The other exciting specialty program is Children of the Rainbow by film maker Duane Ghastant' Aucoin who will also be reelout's honorary guest director this year. Festival Organizer Hilton Bertalan had the opportunity to be in attendance for the screening that won Aucoin the Audience Favorite Award for Best Feature at the Out On Screen Gay and Lesbian Film Festival Vancouver last year. " I was overwhelmed by that experience," Bertalan says. " In my heart I wished we could have shown something like that in Kingston but thought it would be too complicated to maneuver. Children of the Rainbow isn't so much a "film" but more of an experience that benefits from musical performances and native dance. It is a performance piece in every sense of the word." Bertalan got his wish and with the assistance from the Four Directions Aboriginal Center, Kingstonians will be able to see the work as intended with full interactive participation. Children Of The Rainbow will be the closing film of this year's festival and will be screened at 7pm at Etherington Auditorium.

Another find from Vancouver's festival was the Canadian feature Girl King by Ileana Peitrobruno. Festival Organizer Nadia Guidotto uncovered this buried treasure of lesbian erotica on the high seas and affectionately refers to it as " The Pirates Of The Carrilesbian". The film itself is pure camp and features many stunning women in and out of male pirate drag. GirlKing will be screening at 9 30 pm on Saturday night at the Screening Room.

Also at the Screening Room at 7pm is reelout's most beloved program of women's short films. This year's entry is entitled Sweet Tarts and features sexy, and sweet films from Canada, the US, Sweden , the Netherlands and Australia. One short film is the critically acclaimed D.E.B.S from director Angela Robinson, a highly energetic spy spoof featuring catholic school girl special agents thwarting evil. It features Tammy Lynn Michaels ( Melissa Etheridge's wife) and is currently being developed as a feature-length film.

Wednesday's line up of films at Etherington consists of the documentary Radical Harmonies and the feature You'll Get Over It. Radical Harmonies won the best documentary at the San Francisco International Lesbian and Gay Film Festival and features vibrant performance footage, in-depth interviews and archival material that chronicles the evolution of the women's music scene. This film will be preceded by musical drumming group, "Get In The Car". You'll Get Over It is a teen coming out movie for grown ups and features brilliant performances by its young cast. The story revolves around a young swimming star, his girlfriend, his best friend, and the new boy at school who challenges the athlete's closeted way of life.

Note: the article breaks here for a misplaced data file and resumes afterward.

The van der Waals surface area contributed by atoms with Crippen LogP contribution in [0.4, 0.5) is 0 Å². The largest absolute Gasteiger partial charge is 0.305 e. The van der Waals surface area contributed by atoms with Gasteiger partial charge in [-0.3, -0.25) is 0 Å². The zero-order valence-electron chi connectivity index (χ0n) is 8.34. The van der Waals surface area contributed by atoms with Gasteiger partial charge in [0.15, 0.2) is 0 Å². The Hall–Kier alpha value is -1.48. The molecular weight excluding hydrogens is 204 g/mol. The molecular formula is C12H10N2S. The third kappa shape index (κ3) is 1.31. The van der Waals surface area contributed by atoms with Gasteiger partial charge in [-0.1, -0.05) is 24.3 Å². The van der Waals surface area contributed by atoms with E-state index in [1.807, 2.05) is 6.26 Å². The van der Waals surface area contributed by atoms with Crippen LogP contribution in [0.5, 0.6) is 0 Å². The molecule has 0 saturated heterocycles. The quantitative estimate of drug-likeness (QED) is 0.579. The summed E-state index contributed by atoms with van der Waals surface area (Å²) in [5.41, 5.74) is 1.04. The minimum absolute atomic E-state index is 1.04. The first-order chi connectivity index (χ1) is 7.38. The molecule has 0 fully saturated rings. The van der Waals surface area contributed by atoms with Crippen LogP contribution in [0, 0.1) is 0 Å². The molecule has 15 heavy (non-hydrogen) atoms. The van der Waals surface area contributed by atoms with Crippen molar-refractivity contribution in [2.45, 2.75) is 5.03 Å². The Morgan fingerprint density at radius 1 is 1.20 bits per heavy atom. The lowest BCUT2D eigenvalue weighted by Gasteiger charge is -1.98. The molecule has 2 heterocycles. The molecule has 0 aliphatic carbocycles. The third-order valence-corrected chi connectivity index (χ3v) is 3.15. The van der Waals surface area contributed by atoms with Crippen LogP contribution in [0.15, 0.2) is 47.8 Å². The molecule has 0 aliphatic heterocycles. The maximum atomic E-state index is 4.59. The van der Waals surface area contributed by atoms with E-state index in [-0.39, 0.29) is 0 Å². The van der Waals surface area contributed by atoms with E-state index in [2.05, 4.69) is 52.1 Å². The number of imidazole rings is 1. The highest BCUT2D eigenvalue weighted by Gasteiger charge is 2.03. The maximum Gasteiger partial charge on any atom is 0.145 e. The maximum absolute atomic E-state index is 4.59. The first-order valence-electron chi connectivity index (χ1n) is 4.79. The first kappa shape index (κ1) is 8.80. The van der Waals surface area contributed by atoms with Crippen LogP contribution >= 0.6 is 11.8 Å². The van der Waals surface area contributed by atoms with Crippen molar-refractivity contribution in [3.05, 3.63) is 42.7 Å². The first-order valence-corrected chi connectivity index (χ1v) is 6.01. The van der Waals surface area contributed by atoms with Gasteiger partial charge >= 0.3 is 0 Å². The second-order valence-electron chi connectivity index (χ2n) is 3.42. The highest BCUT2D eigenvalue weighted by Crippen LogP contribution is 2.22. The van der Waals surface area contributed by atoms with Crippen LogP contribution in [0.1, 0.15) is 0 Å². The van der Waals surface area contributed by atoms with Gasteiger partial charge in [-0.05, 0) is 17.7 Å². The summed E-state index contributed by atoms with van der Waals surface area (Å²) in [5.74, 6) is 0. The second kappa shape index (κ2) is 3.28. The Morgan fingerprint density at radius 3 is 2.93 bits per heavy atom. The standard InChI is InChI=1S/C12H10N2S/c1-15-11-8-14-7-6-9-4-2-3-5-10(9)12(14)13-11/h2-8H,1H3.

Thursday night in addition to I Exist at Etherington Auditorium, reelout will be screening the Canadian Feature Film Saved By The Belles at the Screening Room at 9 30 pm. The film, directed by Ziad Touma is about a beautiful amnesiac who is taken in by a family of club kids who help him discover his true identity. This movie is fast and furious with lush visuals and a pulse-pounding soundtrack and will feature Kingston's own electronica diva Miss Typhanie prior to the screening.

Reelout's gala film this year will be the epic BBC production of Tipping The Velvet directed by Geoff Sax. The Gala Premiere costs ten dollars which includes admission to the Gala Party at the Grad Club after the show and will be screened at Etherington Auditorium. Based on the award-winning novel by Sarah Waters, Tipping The Velvet is a melodrama of breathless, corseted, Victorian pleasure. Nan, a village oyster girl falls in love with a gender-bending music hall chanteuse named Kitty.

Tickets are $ 8 per program with the exception of Tipping The Velvet which is $10. Apples and Oranges is a free event. Festival Passes are $50. Opening Night Gala tickets are $5 just for the party and can be purchased at the door. Closing Gala at Tango is free with ticket stub.

Advanced ticket sales can be purchased at either of the following locations March

Zap Records
340 Princess Street
547-9949 (cash only please)
Classic Video
40 Clarence Street
JDUC Queens University